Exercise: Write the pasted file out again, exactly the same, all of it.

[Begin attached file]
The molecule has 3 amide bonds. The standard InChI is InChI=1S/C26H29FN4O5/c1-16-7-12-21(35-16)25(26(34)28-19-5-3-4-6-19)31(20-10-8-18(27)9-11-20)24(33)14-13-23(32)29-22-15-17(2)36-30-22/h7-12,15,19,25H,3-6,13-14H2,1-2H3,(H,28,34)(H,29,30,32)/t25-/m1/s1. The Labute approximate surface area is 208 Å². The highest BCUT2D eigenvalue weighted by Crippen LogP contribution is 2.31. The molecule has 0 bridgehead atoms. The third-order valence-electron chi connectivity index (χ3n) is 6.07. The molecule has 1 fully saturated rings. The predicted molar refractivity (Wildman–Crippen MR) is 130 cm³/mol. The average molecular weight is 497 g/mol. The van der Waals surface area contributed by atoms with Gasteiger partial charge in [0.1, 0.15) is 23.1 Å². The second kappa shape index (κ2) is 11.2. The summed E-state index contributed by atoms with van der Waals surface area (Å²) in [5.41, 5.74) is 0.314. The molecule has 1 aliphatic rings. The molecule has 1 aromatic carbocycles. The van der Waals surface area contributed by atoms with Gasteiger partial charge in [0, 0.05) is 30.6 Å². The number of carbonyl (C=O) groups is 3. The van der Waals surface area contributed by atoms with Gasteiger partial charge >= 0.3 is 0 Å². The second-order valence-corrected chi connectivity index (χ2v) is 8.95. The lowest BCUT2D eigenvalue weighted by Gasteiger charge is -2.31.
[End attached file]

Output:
The molecule has 3 amide bonds. The standard InChI is InChI=1S/C26H29FN4O5/c1-16-7-12-21(35-16)25(26(34)28-19-5-3-4-6-19)31(20-10-8-18(27)9-11-20)24(33)14-13-23(32)29-22-15-17(2)36-30-22/h7-12,15,19,25H,3-6,13-14H2,1-2H3,(H,28,34)(H,29,30,32)/t25-/m1/s1. The Labute approximate surface area is 208 Å². The highest BCUT2D eigenvalue weighted by Crippen LogP contribution is 2.31. The molecule has 0 bridgehead atoms. The third-order valence-electron chi connectivity index (χ3n) is 6.07. The molecule has 1 fully saturated rings. The predicted molar refractivity (Wildman–Crippen MR) is 130 cm³/mol. The average molecular weight is 497 g/mol. The van der Waals surface area contributed by atoms with Gasteiger partial charge in [0.1, 0.15) is 23.1 Å². The second kappa shape index (κ2) is 11.2. The summed E-state index contributed by atoms with van der Waals surface area (Å²) in [5.41, 5.74) is 0.314. The molecule has 1 aliphatic rings. The molecule has 1 aromatic carbocycles. The van der Waals surface area contributed by atoms with Gasteiger partial charge in [0, 0.05) is 30.6 Å². The number of carbonyl (C=O) groups is 3. The van der Waals surface area contributed by atoms with Gasteiger partial charge >= 0.3 is 0 Å². The second-order valence-corrected chi connectivity index (χ2v) is 8.95. The lowest BCUT2D eigenvalue weighted by Gasteiger charge is -2.31.